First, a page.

Visual Form Builder Pro: Customize the upload directory

Are you annoyed that Visual Form Builder Pro places your file uploads mixed in with the uploads for your Posts and Pages?  If so, this bit of code is for you.

Visual Form Builder Pro uses a WordPress function called wp_handle_upload to handle uploading and moving the file to the appropriate content directory.  The upside (or downside, depending on how you look at it) is that is handles everything you need in a single function.  You just need to pass it the $_FILES reference.  With this simplification comes a price and the reason for this tutorial: customizing where the files goes is handled outside this function.

upload_dir filter

The upload_dir filter takes an array of all the path and URL info it needs to upload a file.  For our purposes, though, we only want to affect uploads that happen through Visual Form Builder Pro and not every upload. This is done by checking to see if our file upload field is set and, if so, change the upload directory. Otherwise, leave as is and continue as normal.

add_filter( 'upload_dir', 'vfb_upload_dir' );

function vfb_upload_dir( $upload ){

    /* If our File Upload field is detected.
       To change all forms, use $_POST['vfb-submit']
    */
    if ( isset( $_FILES['vfb-611'] ) ) {
        /* Customize this to fit your needs */
        $dir = WP_CONTENT_DIR . '/vfb-uploads';
        $url = WP_CONTENT_URL . '/vfb-uploads';

        $bdir = $dir;
        $burl = $url;

        $subdir = '';

        /* Append year/month folders if that option is set */
        if ( get_option( 'uploads_use_yearmonth_folders' ) ) {
            if ( !$time )
                $time = current_time( 'mysql' );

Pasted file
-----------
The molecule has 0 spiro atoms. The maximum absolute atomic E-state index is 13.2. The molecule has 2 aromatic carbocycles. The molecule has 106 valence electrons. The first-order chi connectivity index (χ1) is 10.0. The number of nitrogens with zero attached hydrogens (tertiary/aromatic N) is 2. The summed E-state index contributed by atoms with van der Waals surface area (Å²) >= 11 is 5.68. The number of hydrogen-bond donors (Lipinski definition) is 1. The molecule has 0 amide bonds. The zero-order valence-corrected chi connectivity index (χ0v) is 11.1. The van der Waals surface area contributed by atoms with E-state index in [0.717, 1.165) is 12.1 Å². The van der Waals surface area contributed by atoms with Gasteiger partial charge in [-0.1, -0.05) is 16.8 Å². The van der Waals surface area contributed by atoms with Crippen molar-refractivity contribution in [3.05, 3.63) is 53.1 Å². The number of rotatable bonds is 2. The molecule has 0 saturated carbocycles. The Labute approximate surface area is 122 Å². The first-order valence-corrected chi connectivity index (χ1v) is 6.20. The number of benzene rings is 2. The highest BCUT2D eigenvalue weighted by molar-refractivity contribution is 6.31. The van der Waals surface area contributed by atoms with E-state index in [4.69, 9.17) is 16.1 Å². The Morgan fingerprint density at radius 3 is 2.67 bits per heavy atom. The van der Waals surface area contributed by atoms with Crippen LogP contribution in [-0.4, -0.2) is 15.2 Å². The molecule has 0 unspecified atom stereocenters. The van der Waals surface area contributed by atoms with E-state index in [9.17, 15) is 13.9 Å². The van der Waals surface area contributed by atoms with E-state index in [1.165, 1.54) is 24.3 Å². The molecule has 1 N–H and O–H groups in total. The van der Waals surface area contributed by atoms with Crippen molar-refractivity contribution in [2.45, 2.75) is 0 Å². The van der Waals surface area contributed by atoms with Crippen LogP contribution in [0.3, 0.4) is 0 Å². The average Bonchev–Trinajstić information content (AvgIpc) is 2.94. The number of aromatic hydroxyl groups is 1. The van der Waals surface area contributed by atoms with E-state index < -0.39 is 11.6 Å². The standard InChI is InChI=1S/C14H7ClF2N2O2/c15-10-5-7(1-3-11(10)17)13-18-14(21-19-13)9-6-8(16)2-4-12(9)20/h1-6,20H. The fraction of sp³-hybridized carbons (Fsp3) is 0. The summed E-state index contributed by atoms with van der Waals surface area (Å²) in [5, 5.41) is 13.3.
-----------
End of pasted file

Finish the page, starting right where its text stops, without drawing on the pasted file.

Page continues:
$y = substr( $time, 0, 4 );
            $m = substr( $time, 5, 2 );

            $subdir = "/$y/$m";    
        }

        $dir .= $subdir;
        $url .= $subdir;

        /* Set the $uploads array with our new paths */
        $upload['path'] = $dir;
        $upload['url'] = $url;
        $upload['subdir'] = $subdir;
        $upload['basedir'] = $bdir;
        $upload['baseurl'] = $burl;
        $upload['error'] = false;
    }

	return $upload;
}

This function can be customized to fit your needs as you see fit.  This particular function will only run for the form that has the ‘vfb-611′ field, but you can expand it to include or exclude more forms.  You can even change it to pick up on all VFB forms if that’s what you want to do.

IMPORTANT NOTE!

Changing the upload directory in this way will affect how these uploads work in the Media Library.  In other words, you won’t see the thumbnail and the links in the Media Library will be pointing to the wrong file location.  WordPress stores the file location attachment metadata as a relative path, so it’s always going to be in reference to your default upload directory.